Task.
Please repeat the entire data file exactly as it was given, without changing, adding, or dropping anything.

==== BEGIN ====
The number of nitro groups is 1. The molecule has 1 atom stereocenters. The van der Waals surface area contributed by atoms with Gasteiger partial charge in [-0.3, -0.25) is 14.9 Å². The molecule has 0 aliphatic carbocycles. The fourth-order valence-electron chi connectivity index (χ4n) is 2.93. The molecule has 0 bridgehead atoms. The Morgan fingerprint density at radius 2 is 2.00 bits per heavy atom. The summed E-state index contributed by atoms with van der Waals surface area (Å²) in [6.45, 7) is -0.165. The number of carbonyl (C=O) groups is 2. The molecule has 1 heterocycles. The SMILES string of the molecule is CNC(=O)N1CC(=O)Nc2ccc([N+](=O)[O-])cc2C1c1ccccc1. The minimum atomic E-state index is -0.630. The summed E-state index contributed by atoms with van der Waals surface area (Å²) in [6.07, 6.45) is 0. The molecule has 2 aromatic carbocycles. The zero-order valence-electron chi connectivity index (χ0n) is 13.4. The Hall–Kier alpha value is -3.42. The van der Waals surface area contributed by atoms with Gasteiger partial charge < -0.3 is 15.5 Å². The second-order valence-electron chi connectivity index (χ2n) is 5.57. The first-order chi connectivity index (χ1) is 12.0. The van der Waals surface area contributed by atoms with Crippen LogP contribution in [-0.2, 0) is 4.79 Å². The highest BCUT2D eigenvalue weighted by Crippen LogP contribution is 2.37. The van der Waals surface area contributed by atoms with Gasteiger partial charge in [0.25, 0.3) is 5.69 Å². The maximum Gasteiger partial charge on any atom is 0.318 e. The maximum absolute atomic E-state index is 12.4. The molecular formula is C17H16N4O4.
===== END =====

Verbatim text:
The number of nitro groups is 1. The molecule has 1 atom stereocenters. The van der Waals surface area contributed by atoms with Gasteiger partial charge in [-0.3, -0.25) is 14.9 Å². The molecule has 0 aliphatic carbocycles. The fourth-order valence-electron chi connectivity index (χ4n) is 2.93. The molecule has 0 bridgehead atoms. The Morgan fingerprint density at radius 2 is 2.00 bits per heavy atom. The summed E-state index contributed by atoms with van der Waals surface area (Å²) in [6.45, 7) is -0.165. The number of carbonyl (C=O) groups is 2. The molecule has 1 heterocycles. The SMILES string of the molecule is CNC(=O)N1CC(=O)Nc2ccc([N+](=O)[O-])cc2C1c1ccccc1. The minimum atomic E-state index is -0.630. The summed E-state index contributed by atoms with van der Waals surface area (Å²) in [6.07, 6.45) is 0. The molecule has 2 aromatic carbocycles. The zero-order valence-electron chi connectivity index (χ0n) is 13.4. The Hall–Kier alpha value is -3.42. The van der Waals surface area contributed by atoms with Gasteiger partial charge < -0.3 is 15.5 Å². The second-order valence-electron chi connectivity index (χ2n) is 5.57. The first-order chi connectivity index (χ1) is 12.0. The van der Waals surface area contributed by atoms with Crippen LogP contribution in [-0.2, 0) is 4.79 Å². The highest BCUT2D eigenvalue weighted by Crippen LogP contribution is 2.37. The van der Waals surface area contributed by atoms with Gasteiger partial charge in [0.25, 0.3) is 5.69 Å². The maximum Gasteiger partial charge on any atom is 0.318 e. The maximum absolute atomic E-state index is 12.4. The molecular formula is C17H16N4O4.